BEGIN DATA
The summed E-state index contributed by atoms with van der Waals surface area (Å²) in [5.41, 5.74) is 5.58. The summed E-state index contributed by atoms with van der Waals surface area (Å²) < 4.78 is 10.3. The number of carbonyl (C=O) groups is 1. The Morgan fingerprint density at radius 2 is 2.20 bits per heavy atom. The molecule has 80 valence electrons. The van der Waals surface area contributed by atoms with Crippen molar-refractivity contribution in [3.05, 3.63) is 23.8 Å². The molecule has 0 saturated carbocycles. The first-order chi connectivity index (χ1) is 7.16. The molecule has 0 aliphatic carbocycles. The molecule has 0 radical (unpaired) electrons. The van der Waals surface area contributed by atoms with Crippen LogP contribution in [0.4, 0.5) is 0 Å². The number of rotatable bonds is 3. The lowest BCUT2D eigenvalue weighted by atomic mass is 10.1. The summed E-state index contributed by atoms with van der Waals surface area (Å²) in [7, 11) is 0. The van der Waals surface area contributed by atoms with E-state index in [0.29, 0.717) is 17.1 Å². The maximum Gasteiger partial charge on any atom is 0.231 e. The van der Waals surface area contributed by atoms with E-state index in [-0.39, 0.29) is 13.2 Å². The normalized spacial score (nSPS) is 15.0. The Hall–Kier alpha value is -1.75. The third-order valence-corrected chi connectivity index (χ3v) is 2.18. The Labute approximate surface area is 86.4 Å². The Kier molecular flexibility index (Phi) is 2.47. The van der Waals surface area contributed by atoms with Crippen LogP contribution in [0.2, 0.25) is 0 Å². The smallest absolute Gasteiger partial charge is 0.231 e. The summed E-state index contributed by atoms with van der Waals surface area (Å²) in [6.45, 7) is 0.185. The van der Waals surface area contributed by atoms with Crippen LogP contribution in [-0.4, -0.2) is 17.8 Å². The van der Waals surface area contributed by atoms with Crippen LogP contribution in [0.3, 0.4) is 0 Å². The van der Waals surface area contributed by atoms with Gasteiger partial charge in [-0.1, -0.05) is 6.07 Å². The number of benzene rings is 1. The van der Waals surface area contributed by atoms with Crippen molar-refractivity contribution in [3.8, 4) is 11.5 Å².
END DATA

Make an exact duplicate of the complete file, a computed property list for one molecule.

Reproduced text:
The summed E-state index contributed by atoms with van der Waals surface area (Å²) in [5.41, 5.74) is 5.58. The summed E-state index contributed by atoms with van der Waals surface area (Å²) < 4.78 is 10.3. The number of carbonyl (C=O) groups is 1. The Morgan fingerprint density at radius 2 is 2.20 bits per heavy atom. The molecule has 80 valence electrons. The van der Waals surface area contributed by atoms with Crippen molar-refractivity contribution in [3.05, 3.63) is 23.8 Å². The molecule has 0 saturated carbocycles. The first-order chi connectivity index (χ1) is 7.16. The molecule has 0 aliphatic carbocycles. The molecule has 0 radical (unpaired) electrons. The van der Waals surface area contributed by atoms with Crippen LogP contribution in [0.4, 0.5) is 0 Å². The number of rotatable bonds is 3. The lowest BCUT2D eigenvalue weighted by atomic mass is 10.1. The summed E-state index contributed by atoms with van der Waals surface area (Å²) in [7, 11) is 0. The van der Waals surface area contributed by atoms with E-state index in [0.29, 0.717) is 17.1 Å². The maximum Gasteiger partial charge on any atom is 0.231 e. The van der Waals surface area contributed by atoms with E-state index in [-0.39, 0.29) is 13.2 Å². The normalized spacial score (nSPS) is 15.0. The Hall–Kier alpha value is -1.75. The third-order valence-corrected chi connectivity index (χ3v) is 2.18. The Labute approximate surface area is 86.4 Å². The Kier molecular flexibility index (Phi) is 2.47. The van der Waals surface area contributed by atoms with Crippen LogP contribution in [0.2, 0.25) is 0 Å². The smallest absolute Gasteiger partial charge is 0.231 e. The summed E-state index contributed by atoms with van der Waals surface area (Å²) in [6.45, 7) is 0.185. The van der Waals surface area contributed by atoms with Crippen LogP contribution in [-0.4, -0.2) is 17.8 Å². The van der Waals surface area contributed by atoms with Crippen LogP contribution in [0.3, 0.4) is 0 Å². The van der Waals surface area contributed by atoms with Gasteiger partial charge in [-0.1, -0.05) is 6.07 Å². The number of benzene rings is 1. The van der Waals surface area contributed by atoms with Crippen molar-refractivity contribution in [3.8, 4) is 11.5 Å².